mentioned before

Therefore, it is possible to impose additional constraints to


 ,  that would result in desirable properties

Among these properties, the covariance principles are of


fundamental importance

The Cohens class is the family of time-frequency energy


distributions covariant by translations in time and
frequency
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Lecture 2 The Wigner-Ville Distribution

Cohens class

The spectrogram is an element of the Cohens class, since it is


a quadratic, time- and frequency-covariant, and preserves
energy

       !" ,   !  , 

    
#  !" ,   ! ,   

! ,         

Taking the square modulus of an atomic decomposition is only


a restrictive possibility to define a quadratic representation
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Lecture 2 The Wigner-Ville Distribution

The Wigner-Ville distribution

The approach is based on the use of the autocorrelation


function for calculating the power spectrum

To construct the autocorrelation function, the signal is


compared to itself for all possible relative shifts, or lags

$        %  

where  is the shift of the signal with respect to itself

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Lecture 2 The Wigner-Ville Distribution

The Wigner-Ville Distribution

In the standard autocorrelation function, time is integrated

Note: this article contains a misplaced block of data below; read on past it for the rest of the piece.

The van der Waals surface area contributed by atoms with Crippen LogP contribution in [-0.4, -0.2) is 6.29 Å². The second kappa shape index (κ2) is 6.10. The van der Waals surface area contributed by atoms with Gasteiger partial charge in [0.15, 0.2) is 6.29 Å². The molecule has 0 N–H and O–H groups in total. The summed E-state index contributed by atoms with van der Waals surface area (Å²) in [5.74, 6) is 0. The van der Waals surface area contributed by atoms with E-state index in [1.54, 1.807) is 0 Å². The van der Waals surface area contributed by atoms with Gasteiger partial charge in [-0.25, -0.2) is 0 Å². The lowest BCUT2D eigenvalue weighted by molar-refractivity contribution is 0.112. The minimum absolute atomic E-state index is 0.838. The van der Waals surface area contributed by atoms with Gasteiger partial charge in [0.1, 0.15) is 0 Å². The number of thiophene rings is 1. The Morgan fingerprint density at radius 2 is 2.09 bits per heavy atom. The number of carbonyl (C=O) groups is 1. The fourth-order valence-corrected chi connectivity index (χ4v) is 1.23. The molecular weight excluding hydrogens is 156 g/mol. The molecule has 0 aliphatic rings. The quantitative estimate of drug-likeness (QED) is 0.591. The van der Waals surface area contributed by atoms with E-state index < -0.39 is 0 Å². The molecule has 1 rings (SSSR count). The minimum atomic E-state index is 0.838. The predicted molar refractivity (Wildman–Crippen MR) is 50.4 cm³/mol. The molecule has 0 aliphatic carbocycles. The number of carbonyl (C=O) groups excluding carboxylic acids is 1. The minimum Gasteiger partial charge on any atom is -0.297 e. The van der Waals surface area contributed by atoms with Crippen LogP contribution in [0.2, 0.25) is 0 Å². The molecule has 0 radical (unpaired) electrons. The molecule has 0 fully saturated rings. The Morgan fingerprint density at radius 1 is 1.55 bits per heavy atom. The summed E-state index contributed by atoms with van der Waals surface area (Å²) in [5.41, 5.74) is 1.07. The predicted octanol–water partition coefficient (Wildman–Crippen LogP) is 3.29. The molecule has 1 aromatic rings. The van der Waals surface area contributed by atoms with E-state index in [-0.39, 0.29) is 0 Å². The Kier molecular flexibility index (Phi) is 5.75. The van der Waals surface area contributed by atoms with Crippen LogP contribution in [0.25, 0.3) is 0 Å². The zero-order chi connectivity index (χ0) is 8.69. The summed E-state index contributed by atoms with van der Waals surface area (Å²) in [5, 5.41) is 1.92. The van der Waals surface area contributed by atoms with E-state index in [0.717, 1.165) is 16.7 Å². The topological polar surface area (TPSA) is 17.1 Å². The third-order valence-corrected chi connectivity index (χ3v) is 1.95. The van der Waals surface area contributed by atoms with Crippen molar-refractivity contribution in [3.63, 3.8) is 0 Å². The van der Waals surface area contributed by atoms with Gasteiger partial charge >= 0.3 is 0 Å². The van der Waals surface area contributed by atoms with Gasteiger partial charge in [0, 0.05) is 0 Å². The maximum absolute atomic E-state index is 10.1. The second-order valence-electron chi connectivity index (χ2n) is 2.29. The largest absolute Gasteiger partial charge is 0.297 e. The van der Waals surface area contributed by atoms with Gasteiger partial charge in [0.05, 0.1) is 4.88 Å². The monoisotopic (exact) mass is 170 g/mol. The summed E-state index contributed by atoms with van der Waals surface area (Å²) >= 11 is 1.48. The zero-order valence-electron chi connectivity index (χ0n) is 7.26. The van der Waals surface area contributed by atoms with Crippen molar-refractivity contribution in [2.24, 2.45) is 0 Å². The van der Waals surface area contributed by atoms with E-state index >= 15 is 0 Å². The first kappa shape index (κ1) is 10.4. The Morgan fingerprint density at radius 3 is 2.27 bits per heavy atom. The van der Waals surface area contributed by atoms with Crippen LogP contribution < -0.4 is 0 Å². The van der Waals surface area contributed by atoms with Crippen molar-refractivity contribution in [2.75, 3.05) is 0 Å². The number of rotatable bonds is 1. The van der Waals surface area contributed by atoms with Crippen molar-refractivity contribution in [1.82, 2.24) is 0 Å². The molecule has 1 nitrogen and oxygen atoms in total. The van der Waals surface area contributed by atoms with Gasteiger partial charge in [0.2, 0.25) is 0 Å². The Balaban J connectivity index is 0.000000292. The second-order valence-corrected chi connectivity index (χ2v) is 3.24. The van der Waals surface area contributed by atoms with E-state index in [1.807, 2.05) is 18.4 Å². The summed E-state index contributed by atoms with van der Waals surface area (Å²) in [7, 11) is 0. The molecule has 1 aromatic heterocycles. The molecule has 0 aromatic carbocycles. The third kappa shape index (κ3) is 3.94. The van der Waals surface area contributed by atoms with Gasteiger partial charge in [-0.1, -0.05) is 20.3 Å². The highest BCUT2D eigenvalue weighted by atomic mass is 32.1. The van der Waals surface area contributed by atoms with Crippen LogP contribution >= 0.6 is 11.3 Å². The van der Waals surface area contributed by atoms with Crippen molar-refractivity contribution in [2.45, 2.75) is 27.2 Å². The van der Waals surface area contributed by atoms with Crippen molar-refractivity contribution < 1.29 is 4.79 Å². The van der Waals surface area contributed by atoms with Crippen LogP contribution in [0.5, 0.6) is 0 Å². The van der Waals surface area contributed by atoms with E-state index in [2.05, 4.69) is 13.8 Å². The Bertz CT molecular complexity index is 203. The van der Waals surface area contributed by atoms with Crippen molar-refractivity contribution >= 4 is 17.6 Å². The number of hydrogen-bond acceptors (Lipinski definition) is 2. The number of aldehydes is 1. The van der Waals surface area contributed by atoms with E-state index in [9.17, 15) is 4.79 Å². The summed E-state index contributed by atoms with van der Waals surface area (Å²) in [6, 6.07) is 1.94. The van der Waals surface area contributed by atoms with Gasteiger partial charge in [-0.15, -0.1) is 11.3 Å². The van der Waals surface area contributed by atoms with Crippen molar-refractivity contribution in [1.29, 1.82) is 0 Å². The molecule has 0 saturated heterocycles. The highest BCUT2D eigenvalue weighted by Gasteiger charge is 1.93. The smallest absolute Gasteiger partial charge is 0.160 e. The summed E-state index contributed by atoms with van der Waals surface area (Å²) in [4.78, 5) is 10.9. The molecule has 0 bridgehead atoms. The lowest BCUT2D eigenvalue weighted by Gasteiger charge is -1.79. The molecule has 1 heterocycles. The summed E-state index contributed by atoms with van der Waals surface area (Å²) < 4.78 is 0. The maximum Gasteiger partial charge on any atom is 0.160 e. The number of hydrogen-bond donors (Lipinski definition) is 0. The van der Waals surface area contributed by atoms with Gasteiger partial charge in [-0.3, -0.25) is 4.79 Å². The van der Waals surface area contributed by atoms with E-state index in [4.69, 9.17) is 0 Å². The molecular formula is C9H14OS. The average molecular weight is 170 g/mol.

out of the result, and $ is only a function of the time lag 

The Wigner-Ville (and all of Cohens class of distribution) uses


a variation of the autocorrelation function wher time remains
in the result, called instantaneous autocorrelation
function

& ,     % (2    (2

Where  is the time lag and represents the complex conjugate


of the signal .
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Lecture 2 The Wigner-Ville Distribution

The Wigner-Ville Distribution

Instantaneous autocorrelation of four cycle sine plots

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Lecture 2 The Wigner-Ville Distribution

The Wigner-Ville Distribution

The Wigner-Ville Distribution (WVD) is defined as

1
* ,      % (2    (2
 
2,

or equivalently

1
* ,      % (2    (2
 
2,

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Lecture 2 The Wigner-Ville Distribution

The Wigner-Ville Distribution

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Lecture 2 The Wigner-Ville Distribution

The Wigner-Ville Distribution

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Lecture 2 The Wigner-Ville Distribution

The Wigner-Ville Distribution

In an analogy to the STFT, the window is basically a shifted


version of the same signal

It is obtained by comparing the information of the signal with


its own information at other times and frequencies

It possesses several interesting properties, described as


follows

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Lecture 2 The Wigner-Ville Distribution

Properties of the WVD

Energy conservation: by integrating the WVD of  all over


the time-frequency plane, the energy of  is obtained

   * ,  

Real-valued: the WVD is real-valued across time and


frequency

* ,  ., , 

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Lecture 2 The Wigner-Ville Distribution

Properties of the WVD

Marginal properties: the energy spectral density and the